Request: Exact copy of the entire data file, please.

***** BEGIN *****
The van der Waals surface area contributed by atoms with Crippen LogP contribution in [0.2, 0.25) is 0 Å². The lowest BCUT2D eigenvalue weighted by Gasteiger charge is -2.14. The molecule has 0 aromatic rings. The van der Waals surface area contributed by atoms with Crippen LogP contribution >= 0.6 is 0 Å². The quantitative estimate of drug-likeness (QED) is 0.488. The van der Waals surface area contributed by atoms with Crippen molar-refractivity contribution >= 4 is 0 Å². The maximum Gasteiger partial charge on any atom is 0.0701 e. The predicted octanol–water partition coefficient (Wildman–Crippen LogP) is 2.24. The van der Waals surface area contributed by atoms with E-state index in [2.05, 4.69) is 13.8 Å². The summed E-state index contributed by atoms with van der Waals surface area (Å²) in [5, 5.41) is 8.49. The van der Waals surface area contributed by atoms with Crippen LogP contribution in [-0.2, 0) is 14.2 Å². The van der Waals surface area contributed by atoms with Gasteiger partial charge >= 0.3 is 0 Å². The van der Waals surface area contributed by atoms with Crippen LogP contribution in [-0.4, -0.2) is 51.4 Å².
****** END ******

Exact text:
The van der Waals surface area contributed by atoms with Crippen LogP contribution in [0.2, 0.25) is 0 Å². The lowest BCUT2D eigenvalue weighted by Gasteiger charge is -2.14. The molecule has 0 aromatic rings. The van der Waals surface area contributed by atoms with Crippen LogP contribution >= 0.6 is 0 Å². The quantitative estimate of drug-likeness (QED) is 0.488. The van der Waals surface area contributed by atoms with Crippen molar-refractivity contribution >= 4 is 0 Å². The maximum Gasteiger partial charge on any atom is 0.0701 e. The predicted octanol–water partition coefficient (Wildman–Crippen LogP) is 2.24. The van der Waals surface area contributed by atoms with E-state index in [2.05, 4.69) is 13.8 Å². The summed E-state index contributed by atoms with van der Waals surface area (Å²) in [5, 5.41) is 8.49. The van der Waals surface area contributed by atoms with Crippen LogP contribution in [-0.2, 0) is 14.2 Å². The van der Waals surface area contributed by atoms with Gasteiger partial charge >= 0.3 is 0 Å². The van der Waals surface area contributed by atoms with Crippen LogP contribution in [-0.4, -0.2) is 51.4 Å².